Social Care Alliance

by Caron on April 21, 2017

this picture shows a group of people hands joined together in an alliance, strength in numbers

Social Care Alliance

Over the course of the past 5 years, I have found myself mutate from reporter, using Caron Cares as a useful depository for information to a campaigner

The fact that we need campaigners for better social care speaks volumes itself, and there are many of us. Each of us fighting for change, better care for the elderly but also better treatment of family members by care home management. We can’t have relatives being banned from visiting – that is inhumane and probably does convene the human rights act. It does make me question whether prisoners are treated better than some of our elderly are.

I have a plan!

Too much is going wrong in the care sector, good carers are leaving in droves and homes are closing at a rate of knots only increasing the pressure on the remaining ones and in turn the hospitals. Unpaid carers – you can’t tell me £62.70 is a wage, it works out at 37p an hour – unpaid carers are giving up good jobs to care for loved ones and neglecting both their physical and mental health. When the cared for person passes away, the carer is then left with even less support and a question of ” who am I now?”

My plan is to form an alliance. Strength in numbers. All of us micro campaigners forge to create a force to be reckoned with. The Government has to listen to their people, their voters, they cannot be ignored and disrespected any longer. We are not talking about a few hundred people here, we are talking tens of thousands and it will only get worse.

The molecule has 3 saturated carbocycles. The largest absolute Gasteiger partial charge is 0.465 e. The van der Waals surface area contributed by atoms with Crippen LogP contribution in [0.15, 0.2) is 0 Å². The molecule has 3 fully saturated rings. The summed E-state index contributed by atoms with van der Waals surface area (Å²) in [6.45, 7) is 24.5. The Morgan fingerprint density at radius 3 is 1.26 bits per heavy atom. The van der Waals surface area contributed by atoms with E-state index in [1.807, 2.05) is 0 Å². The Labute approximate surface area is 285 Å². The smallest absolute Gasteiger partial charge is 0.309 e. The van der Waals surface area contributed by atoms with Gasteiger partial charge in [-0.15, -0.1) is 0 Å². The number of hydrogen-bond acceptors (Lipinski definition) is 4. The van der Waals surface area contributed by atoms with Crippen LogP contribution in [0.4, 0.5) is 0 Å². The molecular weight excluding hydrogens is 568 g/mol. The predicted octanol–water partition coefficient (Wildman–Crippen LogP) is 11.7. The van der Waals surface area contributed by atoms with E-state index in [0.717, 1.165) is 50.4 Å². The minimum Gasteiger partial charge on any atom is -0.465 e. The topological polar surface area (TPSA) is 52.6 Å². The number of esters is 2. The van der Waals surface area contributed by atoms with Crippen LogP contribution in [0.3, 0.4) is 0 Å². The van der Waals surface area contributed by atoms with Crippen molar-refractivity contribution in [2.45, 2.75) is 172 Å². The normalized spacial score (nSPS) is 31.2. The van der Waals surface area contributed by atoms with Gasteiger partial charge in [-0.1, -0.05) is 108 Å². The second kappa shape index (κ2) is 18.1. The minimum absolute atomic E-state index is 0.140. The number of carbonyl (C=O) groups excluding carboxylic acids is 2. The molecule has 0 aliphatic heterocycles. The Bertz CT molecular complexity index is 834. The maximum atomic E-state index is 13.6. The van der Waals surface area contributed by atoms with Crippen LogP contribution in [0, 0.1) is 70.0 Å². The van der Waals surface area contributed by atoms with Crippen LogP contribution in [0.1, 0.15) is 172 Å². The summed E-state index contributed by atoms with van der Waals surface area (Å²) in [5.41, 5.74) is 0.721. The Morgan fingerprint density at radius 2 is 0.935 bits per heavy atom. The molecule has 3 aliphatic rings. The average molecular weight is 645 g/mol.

I have invited Paul Burstow to be our chairperson and I am tentatively awaiting a response. Will he, won’t he? I have my everything crossed.

Paul Burstow

Paul Burstow is a social policy entrepreneur and thought leader. He chairs the Tavistock & Portman NHS Foundation Trust and is professor of health & social care at City University, London. Between 1997 and 2015 he was Liberal Democrat MP for Sutton and Cheam. He served as the minister of state for care services between 2010 and 2012. In the latter role, he covered a wide range of social policy issues including mental health, adult social care, carers, personal health budgets, safeguarding vulnerable adults, end of life care and long-term conditions.

 

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